Comcast shares rise on deal, dividend news

Stock up more than 6% midday; GE also gains

NEW YORK -- Shares of Comcast Corp. were up more than 6% as of midday Thursday after the cable giant finally officially unveiled a deal with General Electric for a new ownership structure for NBC Universal that was the worst-kept secret in town.

Investors have long feared a big content play by Comcast, but the company surprised them
by announcing a 40% dividend boost and a commitment to finish $3.6 billion in share repurchases over the next 36 months.

The news "helped the stock and helped quiet Comcast bears," said Miller Tabak analyst David Joyce. The new 2.6% dividend yield "is not a big deal, but it is something," he said.

While acquirors usually see their stock fall on deal news, Comcast, which is buying a 51% stake in NBC Uni, saw its Class A shares trade up 6.4% at $15.89 as of 12:40 p.m. ET, while GE's stock was up 1% at $16.23. That left Comcast shares about $1 below where they closed before talk of a deal first emerged.

After the firm's failed attempt to acquire Walt Disney in 2004, Comcast shares underperformed their peers as analysts said investors had put them in the penalty box. The stock had again dropped since talk of the NBC Uni deal first emerged late on Sept. 30, when it closed at $16.88, even though the deal limits Comcast's initial cash outlays. The first day after the news of deal talks leaked, the stock fell 7.2% as concern rose that the firm may have to limit capital returns to shareholders.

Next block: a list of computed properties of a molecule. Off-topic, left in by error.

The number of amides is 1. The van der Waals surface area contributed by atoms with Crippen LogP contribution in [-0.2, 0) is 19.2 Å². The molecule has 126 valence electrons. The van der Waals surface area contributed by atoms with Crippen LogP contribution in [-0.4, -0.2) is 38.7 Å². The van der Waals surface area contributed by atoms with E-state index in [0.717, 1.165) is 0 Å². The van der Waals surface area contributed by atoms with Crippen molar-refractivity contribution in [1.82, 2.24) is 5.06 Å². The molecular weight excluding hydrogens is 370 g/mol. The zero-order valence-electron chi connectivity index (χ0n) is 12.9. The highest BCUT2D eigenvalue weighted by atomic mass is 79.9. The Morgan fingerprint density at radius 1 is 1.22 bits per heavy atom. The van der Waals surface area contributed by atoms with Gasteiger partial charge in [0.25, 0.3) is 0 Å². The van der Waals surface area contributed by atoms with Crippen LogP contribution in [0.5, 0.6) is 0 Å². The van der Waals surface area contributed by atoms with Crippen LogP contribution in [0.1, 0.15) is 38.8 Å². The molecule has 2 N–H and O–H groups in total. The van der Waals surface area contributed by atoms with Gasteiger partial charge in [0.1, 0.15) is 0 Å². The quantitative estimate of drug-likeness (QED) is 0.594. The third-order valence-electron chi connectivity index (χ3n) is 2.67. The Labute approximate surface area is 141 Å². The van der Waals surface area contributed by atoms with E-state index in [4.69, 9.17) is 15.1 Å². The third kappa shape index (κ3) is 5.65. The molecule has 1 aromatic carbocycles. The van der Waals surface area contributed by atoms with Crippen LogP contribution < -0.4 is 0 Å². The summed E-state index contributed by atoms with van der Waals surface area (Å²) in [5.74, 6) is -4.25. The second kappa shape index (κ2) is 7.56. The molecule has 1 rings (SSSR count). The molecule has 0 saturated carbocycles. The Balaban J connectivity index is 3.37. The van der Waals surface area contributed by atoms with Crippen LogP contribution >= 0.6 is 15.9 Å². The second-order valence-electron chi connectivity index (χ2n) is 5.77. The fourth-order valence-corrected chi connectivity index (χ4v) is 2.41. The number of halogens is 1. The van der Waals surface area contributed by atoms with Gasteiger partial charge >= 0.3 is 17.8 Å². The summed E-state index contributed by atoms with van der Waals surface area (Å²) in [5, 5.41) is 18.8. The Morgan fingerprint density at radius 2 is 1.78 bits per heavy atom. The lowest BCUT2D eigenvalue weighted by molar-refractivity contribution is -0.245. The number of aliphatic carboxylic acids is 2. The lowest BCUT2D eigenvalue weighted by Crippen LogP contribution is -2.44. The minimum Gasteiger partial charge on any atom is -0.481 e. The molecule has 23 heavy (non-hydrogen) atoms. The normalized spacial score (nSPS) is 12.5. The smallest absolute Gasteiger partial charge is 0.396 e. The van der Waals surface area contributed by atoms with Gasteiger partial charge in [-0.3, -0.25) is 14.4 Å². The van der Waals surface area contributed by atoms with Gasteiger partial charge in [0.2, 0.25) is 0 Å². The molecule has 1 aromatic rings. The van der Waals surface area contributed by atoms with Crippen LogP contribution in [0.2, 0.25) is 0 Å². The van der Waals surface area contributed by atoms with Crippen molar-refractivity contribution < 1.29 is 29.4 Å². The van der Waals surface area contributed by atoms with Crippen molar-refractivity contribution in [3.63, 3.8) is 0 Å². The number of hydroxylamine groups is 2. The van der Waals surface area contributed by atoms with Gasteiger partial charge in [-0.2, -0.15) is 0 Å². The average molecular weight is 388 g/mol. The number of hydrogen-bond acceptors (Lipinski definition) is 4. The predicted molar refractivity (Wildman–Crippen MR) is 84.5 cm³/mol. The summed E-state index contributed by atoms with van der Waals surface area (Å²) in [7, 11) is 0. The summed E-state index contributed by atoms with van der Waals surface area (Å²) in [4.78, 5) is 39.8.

Barclays Capital analyst Vijay Jayant said Thursday's deal announcement had both positive and negative elements. The financial terms are "slightly more favorable for Comcast" than expected, but the financial forecasts imply lower 2010 operating cash flow for the combined company than he had projected, he argued.

Collins Stewart analyst Thomas Eagan had recently downgraded Comcast shares from "buy" to "hold," citing lower medium-term growth prospects in the cable business and the expectation that a long regulatory review and questionable synergies of the NBC Uni deal will keep a lid on the stock in 2010.

For industrial conglom GE, the deal means the start of a slow farewell to the Peacock after 23 years of ownership as observers and company insiders increasingly question the logic of a company otherwise focused on airplane engines, light bulbs and plastics being involved in the media space.
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